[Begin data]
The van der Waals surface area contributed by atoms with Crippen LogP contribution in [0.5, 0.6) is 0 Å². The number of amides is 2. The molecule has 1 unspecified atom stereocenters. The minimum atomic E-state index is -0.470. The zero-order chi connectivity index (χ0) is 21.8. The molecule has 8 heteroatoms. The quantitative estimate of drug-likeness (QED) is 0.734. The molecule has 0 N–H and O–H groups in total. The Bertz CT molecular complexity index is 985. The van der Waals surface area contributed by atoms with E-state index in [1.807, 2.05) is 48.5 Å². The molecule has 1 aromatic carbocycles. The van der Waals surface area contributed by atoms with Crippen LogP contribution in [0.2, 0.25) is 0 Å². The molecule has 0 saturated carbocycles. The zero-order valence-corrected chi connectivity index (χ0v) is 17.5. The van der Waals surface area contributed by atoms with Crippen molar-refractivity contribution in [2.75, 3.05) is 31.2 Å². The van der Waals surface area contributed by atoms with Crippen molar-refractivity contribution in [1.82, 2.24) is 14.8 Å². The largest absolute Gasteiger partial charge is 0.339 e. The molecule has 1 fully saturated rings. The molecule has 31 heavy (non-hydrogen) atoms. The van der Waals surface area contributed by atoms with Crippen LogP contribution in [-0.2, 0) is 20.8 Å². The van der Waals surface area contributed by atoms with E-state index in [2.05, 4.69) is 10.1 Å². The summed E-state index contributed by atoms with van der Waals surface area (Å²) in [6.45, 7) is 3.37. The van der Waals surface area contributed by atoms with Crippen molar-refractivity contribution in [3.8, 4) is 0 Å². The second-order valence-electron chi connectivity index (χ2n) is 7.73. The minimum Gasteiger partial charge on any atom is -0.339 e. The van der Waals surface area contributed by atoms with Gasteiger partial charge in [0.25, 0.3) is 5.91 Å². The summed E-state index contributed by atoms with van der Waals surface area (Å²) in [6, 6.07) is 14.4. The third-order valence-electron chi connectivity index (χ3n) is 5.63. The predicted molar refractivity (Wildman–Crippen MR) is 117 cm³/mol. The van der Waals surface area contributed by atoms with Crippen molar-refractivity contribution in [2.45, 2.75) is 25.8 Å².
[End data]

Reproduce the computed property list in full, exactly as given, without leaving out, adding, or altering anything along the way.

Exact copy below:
The van der Waals surface area contributed by atoms with Crippen LogP contribution in [0.5, 0.6) is 0 Å². The number of amides is 2. The molecule has 1 unspecified atom stereocenters. The minimum atomic E-state index is -0.470. The zero-order chi connectivity index (χ0) is 21.8. The molecule has 8 heteroatoms. The quantitative estimate of drug-likeness (QED) is 0.734. The molecule has 0 N–H and O–H groups in total. The Bertz CT molecular complexity index is 985. The van der Waals surface area contributed by atoms with E-state index in [1.807, 2.05) is 48.5 Å². The molecule has 1 aromatic carbocycles. The van der Waals surface area contributed by atoms with Crippen LogP contribution in [0.2, 0.25) is 0 Å². The molecule has 0 saturated carbocycles. The zero-order valence-corrected chi connectivity index (χ0v) is 17.5. The van der Waals surface area contributed by atoms with Crippen molar-refractivity contribution in [2.75, 3.05) is 31.2 Å². The van der Waals surface area contributed by atoms with Crippen molar-refractivity contribution in [1.82, 2.24) is 14.8 Å². The largest absolute Gasteiger partial charge is 0.339 e. The molecule has 1 fully saturated rings. The molecule has 31 heavy (non-hydrogen) atoms. The van der Waals surface area contributed by atoms with Crippen LogP contribution in [-0.2, 0) is 20.8 Å². The van der Waals surface area contributed by atoms with E-state index in [2.05, 4.69) is 10.1 Å². The summed E-state index contributed by atoms with van der Waals surface area (Å²) in [6.45, 7) is 3.37. The van der Waals surface area contributed by atoms with Crippen molar-refractivity contribution in [3.8, 4) is 0 Å². The second-order valence-electron chi connectivity index (χ2n) is 7.73. The minimum Gasteiger partial charge on any atom is -0.339 e. The van der Waals surface area contributed by atoms with Gasteiger partial charge in [0.25, 0.3) is 5.91 Å². The summed E-state index contributed by atoms with van der Waals surface area (Å²) in [6, 6.07) is 14.4. The third-order valence-electron chi connectivity index (χ3n) is 5.63. The predicted molar refractivity (Wildman–Crippen MR) is 117 cm³/mol. The van der Waals surface area contributed by atoms with Crippen molar-refractivity contribution in [2.45, 2.75) is 25.8 Å².